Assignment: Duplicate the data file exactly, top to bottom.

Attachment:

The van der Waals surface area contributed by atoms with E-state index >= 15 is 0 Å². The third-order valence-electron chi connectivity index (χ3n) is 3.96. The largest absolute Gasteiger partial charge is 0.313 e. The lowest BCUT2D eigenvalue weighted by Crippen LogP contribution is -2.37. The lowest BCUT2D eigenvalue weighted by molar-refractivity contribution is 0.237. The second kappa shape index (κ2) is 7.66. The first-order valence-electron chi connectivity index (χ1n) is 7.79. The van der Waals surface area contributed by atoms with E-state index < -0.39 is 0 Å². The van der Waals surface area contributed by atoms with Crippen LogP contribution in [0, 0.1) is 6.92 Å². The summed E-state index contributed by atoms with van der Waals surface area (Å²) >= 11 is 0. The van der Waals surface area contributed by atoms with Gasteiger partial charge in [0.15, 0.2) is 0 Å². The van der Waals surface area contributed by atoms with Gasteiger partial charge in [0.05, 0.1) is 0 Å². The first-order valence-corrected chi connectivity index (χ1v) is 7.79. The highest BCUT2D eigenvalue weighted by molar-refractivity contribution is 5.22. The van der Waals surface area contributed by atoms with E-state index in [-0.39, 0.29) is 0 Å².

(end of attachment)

The van der Waals surface area contributed by atoms with E-state index >= 15 is 0 Å². The third-order valence-electron chi connectivity index (χ3n) is 3.96. The largest absolute Gasteiger partial charge is 0.313 e. The lowest BCUT2D eigenvalue weighted by Crippen LogP contribution is -2.37. The lowest BCUT2D eigenvalue weighted by molar-refractivity contribution is 0.237. The second kappa shape index (κ2) is 7.66. The first-order valence-electron chi connectivity index (χ1n) is 7.79. The van der Waals surface area contributed by atoms with E-state index < -0.39 is 0 Å². The van der Waals surface area contributed by atoms with Crippen LogP contribution in [0, 0.1) is 6.92 Å². The summed E-state index contributed by atoms with van der Waals surface area (Å²) >= 11 is 0. The van der Waals surface area contributed by atoms with Gasteiger partial charge in [0.15, 0.2) is 0 Å². The van der Waals surface area contributed by atoms with Gasteiger partial charge in [0.05, 0.1) is 0 Å². The first-order valence-corrected chi connectivity index (χ1v) is 7.79. The highest BCUT2D eigenvalue weighted by molar-refractivity contribution is 5.22. The van der Waals surface area contributed by atoms with E-state index in [-0.39, 0.29) is 0 Å².